BREAK THE QUESTION DOWN: UNDERSTAND YOUR ESSAY TOPIC.

Whether students are tackling an assignment that you have set for them in class or responding to an essay prompt in an exam situation, they should get into the habit of analyzing the nature of the task. To do this, they should unravel the question’s meaning or prompt. Students can practice this in class by responding to various essay titles, questions, and prompts, thereby gaining valuable experience breaking these down.

Have students work in groups to underline and dissect the keywords and phrases and discuss what exactly is being asked of them in the task. Are they being asked to discuss, describe, persuade, or explain? Understanding the exact nature of the task is crucial before going any further in the planning process, never mind the writing process .

BRAINSTORM AND MIND MAP WHAT YOU KNOW:

Once students have understood what the essay task asks them, they should consider what they know about the topic and, often, how they feel about it. When teaching essay writing, we so often emphasize that it is about expressing our opinions on things, but for our younger students what they think about something isn’t always obvious, even to themselves.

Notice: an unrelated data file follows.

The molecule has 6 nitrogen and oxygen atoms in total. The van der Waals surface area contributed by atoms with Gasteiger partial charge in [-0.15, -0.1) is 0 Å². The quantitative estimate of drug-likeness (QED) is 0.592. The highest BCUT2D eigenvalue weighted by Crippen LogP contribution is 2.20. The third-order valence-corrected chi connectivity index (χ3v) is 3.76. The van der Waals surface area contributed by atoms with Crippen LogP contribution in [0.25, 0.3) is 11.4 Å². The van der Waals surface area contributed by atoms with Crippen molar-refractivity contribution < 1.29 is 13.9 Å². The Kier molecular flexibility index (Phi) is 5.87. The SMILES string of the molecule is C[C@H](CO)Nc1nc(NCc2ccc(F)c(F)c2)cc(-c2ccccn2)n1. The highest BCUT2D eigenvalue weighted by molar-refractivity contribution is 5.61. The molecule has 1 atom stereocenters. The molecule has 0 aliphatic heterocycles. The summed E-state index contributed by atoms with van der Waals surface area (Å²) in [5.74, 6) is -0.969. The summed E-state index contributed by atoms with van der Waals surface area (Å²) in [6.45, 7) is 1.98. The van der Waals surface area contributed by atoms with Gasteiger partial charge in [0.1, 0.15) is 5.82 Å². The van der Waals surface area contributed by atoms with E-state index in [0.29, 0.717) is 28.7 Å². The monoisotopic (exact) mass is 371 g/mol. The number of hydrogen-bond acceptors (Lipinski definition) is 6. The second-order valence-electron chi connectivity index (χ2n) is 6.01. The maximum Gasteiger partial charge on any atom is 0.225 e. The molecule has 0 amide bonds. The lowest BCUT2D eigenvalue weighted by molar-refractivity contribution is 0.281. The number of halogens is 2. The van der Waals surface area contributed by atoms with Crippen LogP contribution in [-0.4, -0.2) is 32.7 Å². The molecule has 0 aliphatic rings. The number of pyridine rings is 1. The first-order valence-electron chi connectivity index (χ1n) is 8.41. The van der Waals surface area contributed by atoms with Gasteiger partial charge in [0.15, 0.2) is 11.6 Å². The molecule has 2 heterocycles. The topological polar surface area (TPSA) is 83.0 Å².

Brainstorming and mind-mapping what they know about a topic offers them an opportunity to uncover not just what they already know about a topic, but also gives them a chance to reveal to themselves what they think about the topic. This will help guide them in structuring their research and, later, the essay they will write . When writing an essay in an exam context, this may be the only ‘research’ the student can undertake before the writing, so practicing this will be even more important.

RESEARCH YOUR ESSAY

The previous step above should reveal to students the general direction their research will take. With the ubiquitousness of the internet, gone are the days of students relying on a single well-thumbed encyclopaedia from the school library as their sole authoritative source in their essay. If anything, the real problem for our students today is narrowing down their sources to a manageable number. Students should use the information from the previous step to help here. At this stage, it is important that they:

●      Ensure the research material is directly relevant to the essay task

●      Record in detail the sources of the information that they will use in their essay

●      Engage with the material personally by asking questions and challenging their own biases

●      Identify the key points that will be made in their essay

●      Group ideas, counterarguments, and opinions together

●      Identify the overarching argument they will make in their own essay.

Once these stages have been completed the student is ready to organise their points into a logical order.